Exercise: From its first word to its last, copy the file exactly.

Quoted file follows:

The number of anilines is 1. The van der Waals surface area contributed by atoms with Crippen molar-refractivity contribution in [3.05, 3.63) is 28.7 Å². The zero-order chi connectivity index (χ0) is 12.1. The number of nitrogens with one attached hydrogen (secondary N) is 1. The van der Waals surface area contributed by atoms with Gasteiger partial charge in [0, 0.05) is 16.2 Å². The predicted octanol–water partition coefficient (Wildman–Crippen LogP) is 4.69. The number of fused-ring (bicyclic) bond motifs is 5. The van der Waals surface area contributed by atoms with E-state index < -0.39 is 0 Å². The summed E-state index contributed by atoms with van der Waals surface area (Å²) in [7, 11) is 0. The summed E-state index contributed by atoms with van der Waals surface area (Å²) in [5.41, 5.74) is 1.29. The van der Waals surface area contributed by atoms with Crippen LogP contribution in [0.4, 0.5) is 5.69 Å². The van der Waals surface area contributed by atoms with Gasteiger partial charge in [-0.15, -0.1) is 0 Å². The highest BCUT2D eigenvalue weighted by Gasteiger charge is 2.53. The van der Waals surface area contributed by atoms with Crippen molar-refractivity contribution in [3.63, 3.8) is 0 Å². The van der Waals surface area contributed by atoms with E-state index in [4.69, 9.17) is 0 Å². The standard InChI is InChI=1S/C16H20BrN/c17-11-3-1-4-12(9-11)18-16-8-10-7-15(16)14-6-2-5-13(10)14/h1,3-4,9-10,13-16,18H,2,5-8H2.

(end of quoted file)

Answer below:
The number of anilines is 1. The van der Waals surface area contributed by atoms with Crippen molar-refractivity contribution in [3.05, 3.63) is 28.7 Å². The zero-order chi connectivity index (χ0) is 12.1. The number of nitrogens with one attached hydrogen (secondary N) is 1. The van der Waals surface area contributed by atoms with Gasteiger partial charge in [0, 0.05) is 16.2 Å². The predicted octanol–water partition coefficient (Wildman–Crippen LogP) is 4.69. The number of fused-ring (bicyclic) bond motifs is 5. The van der Waals surface area contributed by atoms with E-state index < -0.39 is 0 Å². The summed E-state index contributed by atoms with van der Waals surface area (Å²) in [7, 11) is 0. The summed E-state index contributed by atoms with van der Waals surface area (Å²) in [5.41, 5.74) is 1.29. The van der Waals surface area contributed by atoms with Crippen LogP contribution in [0.4, 0.5) is 5.69 Å². The van der Waals surface area contributed by atoms with Gasteiger partial charge in [-0.15, -0.1) is 0 Å². The highest BCUT2D eigenvalue weighted by Gasteiger charge is 2.53. The van der Waals surface area contributed by atoms with Crippen molar-refractivity contribution in [3.63, 3.8) is 0 Å². The van der Waals surface area contributed by atoms with E-state index in [4.69, 9.17) is 0 Å². The standard InChI is InChI=1S/C16H20BrN/c17-11-3-1-4-12(9-11)18-16-8-10-7-15(16)14-6-2-5-13(10)14/h1,3-4,9-10,13-16,18H,2,5-8H2.